View Article and Find Full Text PDF

Download full-text PDF

Source
http://dx.doi.org/10.1016/j.envpol.2019.02.049DOI Listing
May 2019

Development of Ahmedabad's Air Information and Response (AIR) Plan to Protect Public Health.

Int J Environ Res Public Health 2018 07 10;15(7). Epub 2018 Jul 10.

Indian Institute of Public Health, Gandhinagar (IIPH-G), Gandhinagar 382042, India.

Indian cities struggle with some of the highest ambient air pollution levels in the world. While national efforts are building momentum towards concerted action to reduce air pollution, individual cities are taking action on this challenge to protect communities from the many health problems caused by this harmful environmental exposure. In 2017, the city of Ahmedabad launched a regional air pollution monitoring and risk communication project, the Air Information and Response (AIR) Plan. The centerpiece of the plan is an air quality index developed by the Indian Institute of Tropical Meteorology’s System for Air Quality and Weather Forecasting and Research program that summarizes information from 10 new continuous air pollution monitoring stations in the region, each reporting data that can help people avoid harmful exposures and inform policy strategies to achieve cleaner air. This paper focuses on the motivation, development, and implementation of Ahmedabad’s AIR Plan. The project is discussed in terms of its collaborative roots, public health purpose in addressing the grave threat of air pollution (particularly to vulnerable groups), technical aspects in deploying air monitoring technology, and broader goals for the dissemination of an air quality index linked to specific health messages and suggested actions to reduce harmful exposures. The city of Ahmedabad is among the first cities in India where city leaders, state government, and civil society are proactively working together to address the country’s air pollution challenge with a focus on public health. The lessons learned from the development of the AIR Plan serve as a template for other cities aiming to address the heavy burden of air pollution on public health. Effective working relationships are vital since they form the foundation for long-term success and useful knowledge sharing beyond a single city.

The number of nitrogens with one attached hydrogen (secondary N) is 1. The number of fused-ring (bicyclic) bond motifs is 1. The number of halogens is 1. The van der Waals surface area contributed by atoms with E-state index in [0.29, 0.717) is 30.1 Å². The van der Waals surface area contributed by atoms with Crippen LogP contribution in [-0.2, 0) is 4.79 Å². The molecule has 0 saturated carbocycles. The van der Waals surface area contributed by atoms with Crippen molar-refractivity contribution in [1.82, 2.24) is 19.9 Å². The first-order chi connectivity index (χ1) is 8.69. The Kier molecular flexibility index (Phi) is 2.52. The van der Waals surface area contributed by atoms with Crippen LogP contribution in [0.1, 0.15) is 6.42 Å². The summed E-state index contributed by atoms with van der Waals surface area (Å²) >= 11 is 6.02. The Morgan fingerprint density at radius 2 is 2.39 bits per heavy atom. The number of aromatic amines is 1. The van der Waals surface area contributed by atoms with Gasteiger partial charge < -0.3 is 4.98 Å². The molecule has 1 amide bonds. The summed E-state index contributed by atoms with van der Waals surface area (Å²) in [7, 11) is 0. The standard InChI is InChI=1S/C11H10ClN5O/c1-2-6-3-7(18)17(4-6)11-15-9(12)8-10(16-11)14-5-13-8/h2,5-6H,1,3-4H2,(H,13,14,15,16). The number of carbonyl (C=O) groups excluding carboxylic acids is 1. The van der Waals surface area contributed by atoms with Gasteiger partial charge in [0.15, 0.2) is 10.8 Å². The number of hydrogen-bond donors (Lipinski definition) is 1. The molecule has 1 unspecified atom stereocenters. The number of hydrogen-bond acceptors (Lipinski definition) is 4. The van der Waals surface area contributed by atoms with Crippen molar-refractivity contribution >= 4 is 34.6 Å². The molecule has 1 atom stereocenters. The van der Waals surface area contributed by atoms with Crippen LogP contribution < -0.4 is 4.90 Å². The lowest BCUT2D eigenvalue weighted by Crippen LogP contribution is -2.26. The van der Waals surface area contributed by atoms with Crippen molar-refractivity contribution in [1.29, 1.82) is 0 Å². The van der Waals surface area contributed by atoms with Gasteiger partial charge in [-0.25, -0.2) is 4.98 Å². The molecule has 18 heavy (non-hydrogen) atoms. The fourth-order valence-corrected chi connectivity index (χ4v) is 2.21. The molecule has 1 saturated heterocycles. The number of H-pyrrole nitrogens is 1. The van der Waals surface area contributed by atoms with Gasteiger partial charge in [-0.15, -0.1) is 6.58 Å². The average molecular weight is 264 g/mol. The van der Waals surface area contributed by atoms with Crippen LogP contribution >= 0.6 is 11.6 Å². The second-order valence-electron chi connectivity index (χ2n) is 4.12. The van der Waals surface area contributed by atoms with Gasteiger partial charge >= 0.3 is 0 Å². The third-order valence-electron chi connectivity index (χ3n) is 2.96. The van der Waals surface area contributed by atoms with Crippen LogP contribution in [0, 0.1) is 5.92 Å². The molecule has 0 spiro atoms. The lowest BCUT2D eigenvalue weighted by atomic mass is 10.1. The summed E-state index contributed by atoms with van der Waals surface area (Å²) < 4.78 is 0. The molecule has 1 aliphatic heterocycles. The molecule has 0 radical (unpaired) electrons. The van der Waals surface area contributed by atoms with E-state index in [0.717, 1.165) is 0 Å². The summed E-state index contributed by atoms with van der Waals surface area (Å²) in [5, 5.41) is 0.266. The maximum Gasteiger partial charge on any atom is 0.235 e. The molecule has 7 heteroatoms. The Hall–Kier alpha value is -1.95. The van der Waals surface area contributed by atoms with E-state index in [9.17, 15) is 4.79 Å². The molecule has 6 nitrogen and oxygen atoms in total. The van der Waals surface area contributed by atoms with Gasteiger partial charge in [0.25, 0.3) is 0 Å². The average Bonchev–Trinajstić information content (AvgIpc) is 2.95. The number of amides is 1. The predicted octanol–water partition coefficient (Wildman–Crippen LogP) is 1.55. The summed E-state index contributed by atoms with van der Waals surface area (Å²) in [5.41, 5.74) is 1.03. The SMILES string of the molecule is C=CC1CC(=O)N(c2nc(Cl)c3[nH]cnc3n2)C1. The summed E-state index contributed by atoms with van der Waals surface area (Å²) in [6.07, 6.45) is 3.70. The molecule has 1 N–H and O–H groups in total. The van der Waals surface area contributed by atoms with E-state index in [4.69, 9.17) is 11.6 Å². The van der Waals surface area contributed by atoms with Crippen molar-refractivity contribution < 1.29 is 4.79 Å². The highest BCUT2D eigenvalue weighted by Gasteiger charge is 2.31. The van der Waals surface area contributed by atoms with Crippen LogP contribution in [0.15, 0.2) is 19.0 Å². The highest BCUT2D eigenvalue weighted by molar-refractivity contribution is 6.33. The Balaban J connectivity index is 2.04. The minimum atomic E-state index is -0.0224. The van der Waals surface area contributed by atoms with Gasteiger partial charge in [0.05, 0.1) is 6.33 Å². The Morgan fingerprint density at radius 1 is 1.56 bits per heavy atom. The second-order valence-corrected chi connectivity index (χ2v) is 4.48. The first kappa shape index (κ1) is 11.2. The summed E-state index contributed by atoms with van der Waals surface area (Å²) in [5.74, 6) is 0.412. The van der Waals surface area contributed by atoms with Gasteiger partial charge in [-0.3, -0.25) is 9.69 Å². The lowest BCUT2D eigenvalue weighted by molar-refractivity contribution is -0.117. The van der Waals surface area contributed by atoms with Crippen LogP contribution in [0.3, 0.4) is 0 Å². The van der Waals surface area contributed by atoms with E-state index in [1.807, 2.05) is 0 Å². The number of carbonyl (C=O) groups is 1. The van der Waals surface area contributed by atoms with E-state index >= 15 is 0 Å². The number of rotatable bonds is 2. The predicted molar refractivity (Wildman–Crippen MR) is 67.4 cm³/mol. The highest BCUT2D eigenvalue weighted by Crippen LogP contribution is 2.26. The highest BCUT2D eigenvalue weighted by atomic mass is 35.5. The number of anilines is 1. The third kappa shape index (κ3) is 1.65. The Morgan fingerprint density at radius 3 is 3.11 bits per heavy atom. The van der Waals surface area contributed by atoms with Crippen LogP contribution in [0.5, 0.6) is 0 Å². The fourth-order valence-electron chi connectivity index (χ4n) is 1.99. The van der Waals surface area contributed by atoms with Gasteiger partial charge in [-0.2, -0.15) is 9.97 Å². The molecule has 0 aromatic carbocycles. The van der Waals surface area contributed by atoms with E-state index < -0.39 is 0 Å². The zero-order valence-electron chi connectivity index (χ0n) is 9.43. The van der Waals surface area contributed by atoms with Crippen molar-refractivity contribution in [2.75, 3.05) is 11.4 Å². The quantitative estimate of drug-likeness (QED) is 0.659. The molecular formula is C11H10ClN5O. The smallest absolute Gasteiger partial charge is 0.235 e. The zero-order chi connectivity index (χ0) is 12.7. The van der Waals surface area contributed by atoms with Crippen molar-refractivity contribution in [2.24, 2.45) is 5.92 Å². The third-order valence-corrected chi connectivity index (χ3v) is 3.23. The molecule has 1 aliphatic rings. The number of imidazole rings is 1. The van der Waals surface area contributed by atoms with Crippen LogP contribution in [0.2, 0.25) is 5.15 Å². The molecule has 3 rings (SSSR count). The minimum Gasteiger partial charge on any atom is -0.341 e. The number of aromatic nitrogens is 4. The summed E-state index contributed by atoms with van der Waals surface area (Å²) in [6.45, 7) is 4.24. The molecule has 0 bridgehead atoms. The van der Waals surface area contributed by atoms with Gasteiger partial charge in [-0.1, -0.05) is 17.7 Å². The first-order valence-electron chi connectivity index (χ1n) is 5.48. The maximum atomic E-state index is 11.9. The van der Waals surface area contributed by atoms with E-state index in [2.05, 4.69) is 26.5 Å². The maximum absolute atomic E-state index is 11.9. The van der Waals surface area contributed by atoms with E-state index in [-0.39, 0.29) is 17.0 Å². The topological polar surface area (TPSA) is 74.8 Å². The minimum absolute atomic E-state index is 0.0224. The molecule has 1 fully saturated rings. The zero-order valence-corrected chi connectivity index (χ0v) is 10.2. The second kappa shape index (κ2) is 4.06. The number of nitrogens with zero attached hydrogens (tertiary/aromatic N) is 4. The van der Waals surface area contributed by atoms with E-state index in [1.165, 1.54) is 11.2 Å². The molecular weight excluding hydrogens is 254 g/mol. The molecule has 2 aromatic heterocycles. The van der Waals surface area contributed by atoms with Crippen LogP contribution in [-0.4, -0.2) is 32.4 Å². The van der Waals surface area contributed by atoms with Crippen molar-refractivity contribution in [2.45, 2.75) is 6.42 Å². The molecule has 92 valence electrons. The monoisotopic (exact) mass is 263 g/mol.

View Article and Find Full Text PDF

Download full-text PDF

Source
http://dx.doi.org/10.3390/ijerph15071460DOI Listing
http://www.ncbi.nlm.nih.gov/pmc/articles/PMC6068810PMC
July 2018

Characterization of diurnal variations of PM acidity using an open thermodynamic system: A case study of Guangzhou, China.

Chemosphere 2018 Jul 21;202:677-685. Epub 2018 Mar 21.

Department of Chemical and Bimolecular Engineering, National University of Singapore, 117576, Singapore. Electronic address:

Aerosol acidity has significant implications for atmospheric processing, and high time-resolution measurements can provide critical insights into those processes. This paper reports diurnal variations of aerosol acidity characterized using an open thermodynamic system in Guangzhou, China. Hourly measurements of PM-associated ionic species and related parameters were carried out during June-September 2013 followed by application of the Extended Aerosol Inorganic Model in open mode to estimate aerosol pH. The model-estimated aerosol pH was 2.4 ± 0.3, and the pH diurnal profile exhibited peaks in the early morning (6 a.m.) and troughs in the afternoon (2 p.m.) that appeared to be constrained by liquid water content (LWC) and free H. A linear regression model was developed to predict aerosol pH, which performed strongly with 4 variables during daytime (NH, Na, SO and RH; R = 0.95) and 3 during nighttime (NH, SO and RH; R = 0.91). The effect of aerosol acidity on the partitioning of HNO, HCl and NH was studied based on theoretical considerations and measurement data. The fractions in particulate phase for acidic compounds correlated strongly with pH (R = 0.64-0.69) while that for NH, interestingly, was weak (R = 0.17). Analytical expressions were developed to explain these observations and it was concluded that the partitioning of HCl and HNO was more sensitive to pH compared to that of NH. These results are significant in terms of potential atmospheric depletion rates of HCl and HNO in the region and stress the need for future studies in this direction.
View Article and Find Full Text PDF

Download full-text PDF

Source
http://dx.doi.org/10.1016/j.chemosphere.2018.03.127DOI Listing
July 2018

A quantitative assessment of distributions and sources of tropospheric halocarbons measured in Singapore.

Sci Total Environ 2018 Apr 29;619-620:528-544. Epub 2017 Nov 29.

NUS Environmental Research Institute, National University of Singapore, 5A Engineering Drive 1, Singapore 117411, Singapore; Department of Civil and Environmental Engineering, National University of Singapore, 1 Engineering Drive 2, Singapore 117576, Singapore.